• Engaging in collaboration or unauthorized assistance on take-home examinations or assignments

         ECF No. 1-1 at 7-8.

         Next, the Academic Code explains the "Procedures for Academic Code Hearings":

All cases of suspected academic dishonesty in the College... shall be referred to the Case Administrator of the Academic Code, who shall be an academic dean appointed by the Dean of the College. Faculty and students are urged to report their suspicions so that all members of the University community will feel equally responsible for academic honesty, and so that repeat offenders may be identified.
The person alleging a violation of the Code shall provide copies of the work in question and describe in an accompanying narrative the nature of the alleged violation. In cases of plagiarism, the person making the charge shall provide copies of original sources, if available, marking plagiarized phrases, sentences, and/or paragraphs, and shall indicate borrowings in the text of the accused and in original sources. In the case of an examination, the person making the charge shall provide copies of the examination in question, indicate specifically the grounds for the charge, and explain his or her process of discovery. Other alleged offenses against the Academic Code shall be documented with equal thoroughness and in equal detail.
All cases of suspected academic dishonesty will be screened by the Case Administrator, in consultation with faculty involved in the case and expert witnesses if needed. The Case Administrator determines whether or not a case requires a formal hearing
If, after screening, the Case Administrator decides that a formal hearing is warranted, he or she shall, as soon as possible, notify the accused student of the specific charge(s) of dishonesty, the time and place of the hearing, the nature of the evidence that will be presented against the student, and the range of penalties that may be imposed if the Committee finds that academic dishonesty occurred.
*****

Student Rights

The accused student is permitted to consult a Brown faculty or administrative advisor on matters of preparation for the hearing, hearing procedures, and possible outcomes. The Case Administrator will provide the accused student with a list of persons from within the University community who, by prior experience and interest, can provide knowledgeable advice. The advisor is not permitted to attend the academic code hearing except as a possible witness.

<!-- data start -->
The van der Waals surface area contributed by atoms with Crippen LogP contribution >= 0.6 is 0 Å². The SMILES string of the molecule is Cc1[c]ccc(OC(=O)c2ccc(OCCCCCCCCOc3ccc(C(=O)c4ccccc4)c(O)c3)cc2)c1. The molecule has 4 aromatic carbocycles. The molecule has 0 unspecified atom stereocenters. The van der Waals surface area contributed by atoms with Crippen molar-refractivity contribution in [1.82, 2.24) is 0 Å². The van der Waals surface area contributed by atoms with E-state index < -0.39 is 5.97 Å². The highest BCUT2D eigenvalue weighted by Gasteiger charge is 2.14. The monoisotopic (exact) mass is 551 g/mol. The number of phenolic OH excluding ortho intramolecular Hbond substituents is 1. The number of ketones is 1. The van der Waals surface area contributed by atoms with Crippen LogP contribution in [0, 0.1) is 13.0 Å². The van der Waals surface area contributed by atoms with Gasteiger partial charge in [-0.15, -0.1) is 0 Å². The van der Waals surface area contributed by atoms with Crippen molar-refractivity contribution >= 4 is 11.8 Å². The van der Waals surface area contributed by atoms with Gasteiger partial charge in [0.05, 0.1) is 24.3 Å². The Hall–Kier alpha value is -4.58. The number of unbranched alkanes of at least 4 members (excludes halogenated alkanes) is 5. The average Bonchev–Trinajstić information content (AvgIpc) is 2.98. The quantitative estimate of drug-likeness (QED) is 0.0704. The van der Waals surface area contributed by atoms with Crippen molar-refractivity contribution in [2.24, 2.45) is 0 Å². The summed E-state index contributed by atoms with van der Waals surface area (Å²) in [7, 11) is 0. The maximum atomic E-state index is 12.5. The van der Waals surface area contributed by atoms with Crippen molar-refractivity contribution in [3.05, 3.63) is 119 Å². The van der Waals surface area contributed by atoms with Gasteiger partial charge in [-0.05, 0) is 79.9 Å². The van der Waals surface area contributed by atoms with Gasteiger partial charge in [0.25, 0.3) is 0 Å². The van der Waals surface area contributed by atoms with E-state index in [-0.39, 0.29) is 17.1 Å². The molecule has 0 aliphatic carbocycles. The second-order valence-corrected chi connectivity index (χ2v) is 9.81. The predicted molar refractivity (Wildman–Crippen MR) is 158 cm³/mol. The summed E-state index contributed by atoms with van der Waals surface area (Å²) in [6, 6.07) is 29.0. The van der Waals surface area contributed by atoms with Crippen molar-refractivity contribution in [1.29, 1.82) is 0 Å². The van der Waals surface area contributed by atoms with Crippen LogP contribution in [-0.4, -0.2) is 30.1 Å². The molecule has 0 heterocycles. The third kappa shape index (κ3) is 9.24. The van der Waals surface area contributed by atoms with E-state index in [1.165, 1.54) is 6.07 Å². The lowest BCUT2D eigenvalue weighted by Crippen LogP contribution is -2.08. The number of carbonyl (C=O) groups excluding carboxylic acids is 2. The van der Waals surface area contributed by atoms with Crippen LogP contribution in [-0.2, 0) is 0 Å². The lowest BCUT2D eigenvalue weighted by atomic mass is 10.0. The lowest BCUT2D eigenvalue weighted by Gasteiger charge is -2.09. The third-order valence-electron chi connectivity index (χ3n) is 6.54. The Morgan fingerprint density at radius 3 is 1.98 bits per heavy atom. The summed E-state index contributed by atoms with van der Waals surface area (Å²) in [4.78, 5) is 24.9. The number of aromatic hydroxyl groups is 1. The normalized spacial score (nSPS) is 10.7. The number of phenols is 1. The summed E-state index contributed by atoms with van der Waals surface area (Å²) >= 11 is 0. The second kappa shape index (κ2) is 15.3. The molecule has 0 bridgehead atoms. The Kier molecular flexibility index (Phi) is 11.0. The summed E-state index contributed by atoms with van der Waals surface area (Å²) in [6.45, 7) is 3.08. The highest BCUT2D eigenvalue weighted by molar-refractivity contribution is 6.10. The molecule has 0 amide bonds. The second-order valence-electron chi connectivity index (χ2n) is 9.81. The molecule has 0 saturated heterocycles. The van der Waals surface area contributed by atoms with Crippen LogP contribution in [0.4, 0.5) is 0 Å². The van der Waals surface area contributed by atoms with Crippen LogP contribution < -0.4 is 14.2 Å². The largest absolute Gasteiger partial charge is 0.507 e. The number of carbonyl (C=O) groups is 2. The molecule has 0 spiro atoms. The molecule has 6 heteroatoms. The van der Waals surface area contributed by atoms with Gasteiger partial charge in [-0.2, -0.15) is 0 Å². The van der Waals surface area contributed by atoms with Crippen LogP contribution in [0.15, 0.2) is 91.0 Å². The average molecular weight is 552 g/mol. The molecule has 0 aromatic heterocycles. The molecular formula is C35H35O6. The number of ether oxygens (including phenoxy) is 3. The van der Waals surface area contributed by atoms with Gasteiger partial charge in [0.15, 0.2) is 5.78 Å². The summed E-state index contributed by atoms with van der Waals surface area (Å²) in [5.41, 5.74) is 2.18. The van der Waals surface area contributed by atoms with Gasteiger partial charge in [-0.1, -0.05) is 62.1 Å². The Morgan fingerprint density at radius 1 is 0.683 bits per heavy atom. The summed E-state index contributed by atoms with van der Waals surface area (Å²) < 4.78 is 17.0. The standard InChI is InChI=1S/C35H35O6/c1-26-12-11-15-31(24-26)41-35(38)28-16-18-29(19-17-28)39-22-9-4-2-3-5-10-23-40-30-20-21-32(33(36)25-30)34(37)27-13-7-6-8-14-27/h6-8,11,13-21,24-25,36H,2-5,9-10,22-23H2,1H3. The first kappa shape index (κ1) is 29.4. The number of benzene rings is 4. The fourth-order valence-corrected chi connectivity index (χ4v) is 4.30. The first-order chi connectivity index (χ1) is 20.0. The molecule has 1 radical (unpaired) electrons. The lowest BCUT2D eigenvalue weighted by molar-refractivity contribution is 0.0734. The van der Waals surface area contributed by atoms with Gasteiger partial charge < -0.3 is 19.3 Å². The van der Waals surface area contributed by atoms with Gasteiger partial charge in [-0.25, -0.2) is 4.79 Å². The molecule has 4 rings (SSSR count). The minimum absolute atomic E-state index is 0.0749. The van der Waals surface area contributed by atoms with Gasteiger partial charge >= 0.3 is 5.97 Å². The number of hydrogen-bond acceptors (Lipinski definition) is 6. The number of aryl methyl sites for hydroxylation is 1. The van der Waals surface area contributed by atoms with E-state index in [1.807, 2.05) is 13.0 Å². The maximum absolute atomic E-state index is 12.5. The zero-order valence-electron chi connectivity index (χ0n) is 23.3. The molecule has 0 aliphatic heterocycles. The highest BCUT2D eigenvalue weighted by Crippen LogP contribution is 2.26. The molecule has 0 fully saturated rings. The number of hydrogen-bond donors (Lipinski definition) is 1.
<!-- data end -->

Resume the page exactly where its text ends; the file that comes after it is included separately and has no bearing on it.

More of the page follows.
The accused student has the right to dispute the evidence against him or her and the right to present evidence and witnesses of his or her own to support his or her case, to examine any witnesses against him or her, and to avoid self-incrimination by declining to answer questions or by declining to participate in the proceedings in whole or in part. Declining to participate in an Academic Code hearing does not affect the validity of the Committee's deliberations, nor does it affect the authority of the University or its representatives to impose penalties if dishonesty is found to have occurred.

Standing Committee on the Academic Code

Hearings, deliberations, and decisions on penalties, culpability, or innocence shall be made by a Standing Committee on the Academic Code, consisting of a dean from the accused student's college/school (but not the Case Administrator), plus two faculty members to be chosen from a standing pool of six....
*****
The Academic Code Committee's procedures are administrative in nature and concern internal University affairs, accordingly, the deliberation of the Standing Committee need not be subject to formal rules of civil procedure or evidence. The meetings/hearings need not be open to the public, the accused does not have a right to legal counsel at the meetings/hearings, nor shall legal counsel be part of the process.

Committee Findings

If an undergraduate student is determined to be in violation of the Academic Code, the Standing Committee shall determine an appropriate sanction, which will be conveyed to the student in a letter from the Committee. The student will be informed in the letter that he or she has the right to appeal any decisions by the Academic Code Committee to the Dean of the College....

Appeals Process

An undergraduate student who has been found in violation of the Academic Code may appeal the Committee's ruling to the Dean of the College.... The student's appeal of the Committee's decision must be in writing and shall include all materials the appellant considers relevant, including a narrative clearly outlining the grounds of appeal.
Normally, appeals will be considered only when new information that was not reasonably available at the time of the hearing becomes available or when an allegation of substantial procedural error on the part of the University or the Academic Code Committee is made....

Id. at 9-13.

         Finally, the Code also lists the "Penalties for Violating the Academic Code":

The Standing Committee on the Academic Code is authorized to enact any penalty it judges appropriate for a violation of the code. The most common penalties assessed by the ...